The Buck stops here. Yup, Bruce Buck is stepping down as Chelsea chief suit after 20 years in the role – and new owner Todd Boehly is considering taking it on instead.

Chelsea have made Raheem Sterling their No 1 summer target and but will have to shovel around £60m into Manchester City’s coffers to make it happen.

Antonio Rüdiger checked in at Real Madrid and immediately stuck the boot into Barca Liverpool. “I was really happy that Real Madrid [beat Liverpool],” I cheered. “It was like a personal third final for me after those two losses in cup finals.”

Antonio Rüdiger is unveiled at Real Madrid
Antonio Rüdiger is unveiled at Real Madrid. Photograph: Denis Doyle/Getty Images

Calvin Ramsay says he made the move to Liverpool from Aberdeen because “there’s obviously a pathway here” for teenage pups like him to break into Jürgen Klopp’s side.

Inter chief suit, Giuseppe Marotta, has said talks are ongoing with Romelu Lukaku over a return to San Siro but “today will not be the day of his announcement.” Marotta also confirmed the club’s interest in Paulo Dybala, plus the imminent arrivals of midfield schemer Henrikh Mkhitaryan and keeper André Onana.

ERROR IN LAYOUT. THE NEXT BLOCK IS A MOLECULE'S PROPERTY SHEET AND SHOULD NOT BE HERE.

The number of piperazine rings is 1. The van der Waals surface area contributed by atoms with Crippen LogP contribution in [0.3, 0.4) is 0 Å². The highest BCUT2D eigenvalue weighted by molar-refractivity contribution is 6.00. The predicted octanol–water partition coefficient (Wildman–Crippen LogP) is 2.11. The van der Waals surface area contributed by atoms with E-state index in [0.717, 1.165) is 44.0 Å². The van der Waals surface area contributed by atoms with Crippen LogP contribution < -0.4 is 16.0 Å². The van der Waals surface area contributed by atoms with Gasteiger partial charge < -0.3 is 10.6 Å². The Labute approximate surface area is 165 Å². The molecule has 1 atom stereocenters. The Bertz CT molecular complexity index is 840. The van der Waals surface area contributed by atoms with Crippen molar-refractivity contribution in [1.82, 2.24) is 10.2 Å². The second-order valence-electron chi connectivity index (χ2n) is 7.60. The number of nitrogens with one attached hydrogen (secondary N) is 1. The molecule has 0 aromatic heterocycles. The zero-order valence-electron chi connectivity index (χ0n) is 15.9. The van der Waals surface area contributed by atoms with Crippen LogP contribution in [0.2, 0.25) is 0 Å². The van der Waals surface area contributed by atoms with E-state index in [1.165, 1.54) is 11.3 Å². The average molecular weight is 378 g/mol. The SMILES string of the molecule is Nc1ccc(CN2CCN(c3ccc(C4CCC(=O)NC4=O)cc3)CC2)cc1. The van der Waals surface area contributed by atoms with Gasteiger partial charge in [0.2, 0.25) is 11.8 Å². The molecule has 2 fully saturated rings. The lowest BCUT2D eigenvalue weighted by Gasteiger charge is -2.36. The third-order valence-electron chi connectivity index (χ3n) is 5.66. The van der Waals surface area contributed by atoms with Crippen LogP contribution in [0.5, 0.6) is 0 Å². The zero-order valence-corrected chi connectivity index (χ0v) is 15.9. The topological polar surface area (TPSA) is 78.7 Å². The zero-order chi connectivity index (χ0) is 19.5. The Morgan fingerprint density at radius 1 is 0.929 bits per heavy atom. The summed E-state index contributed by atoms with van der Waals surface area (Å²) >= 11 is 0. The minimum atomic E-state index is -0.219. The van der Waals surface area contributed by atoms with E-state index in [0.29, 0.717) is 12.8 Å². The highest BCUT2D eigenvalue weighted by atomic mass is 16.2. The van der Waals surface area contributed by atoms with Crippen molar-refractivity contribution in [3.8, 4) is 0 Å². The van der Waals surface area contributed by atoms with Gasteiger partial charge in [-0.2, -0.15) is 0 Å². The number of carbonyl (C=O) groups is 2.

And Manchester City will play Barcelona in a charity match at Camp Nou on 24 August to help research into amyotrophic lateral sclerosis. “We will tell our players why this matters so much,” said Pep Guardiola. “It is admirable.”


Brazil boss Tite gets his chat on with Thiago Rabelo about the pressures of his job, turning down Madrid and PSG and how Neymar is Neymar.

But how did he shrink the World Cup?
But what we really want to know is: how did he shrink the World Cup? Photograph: André Durao/The Guardian

How Euro 2005 offered England a glimpse of women’s football’s future. By Louise Taylor.

Turmoil at India’s FA could lead to a ban and the national coach, Igor Stimac, has warned those in charge to “wake up”, writes John Duerden.

From the beach to Barcelona – Pedri’s laid-back style has captivated Spain, says Sid Lowe.

Super-subs are back, baby! Jonathan Wilson on why jumpin’ Jack Grealish can set the benchmark as a game-breaker.

Catch up on the moves you may have missed over the weekend, with our men’s and women’s transfer interactives.

Lucy Bronze checks in at Barcelona.
Lucy Bronze checks in at Barcelona. Photograph: Barcelona F.C.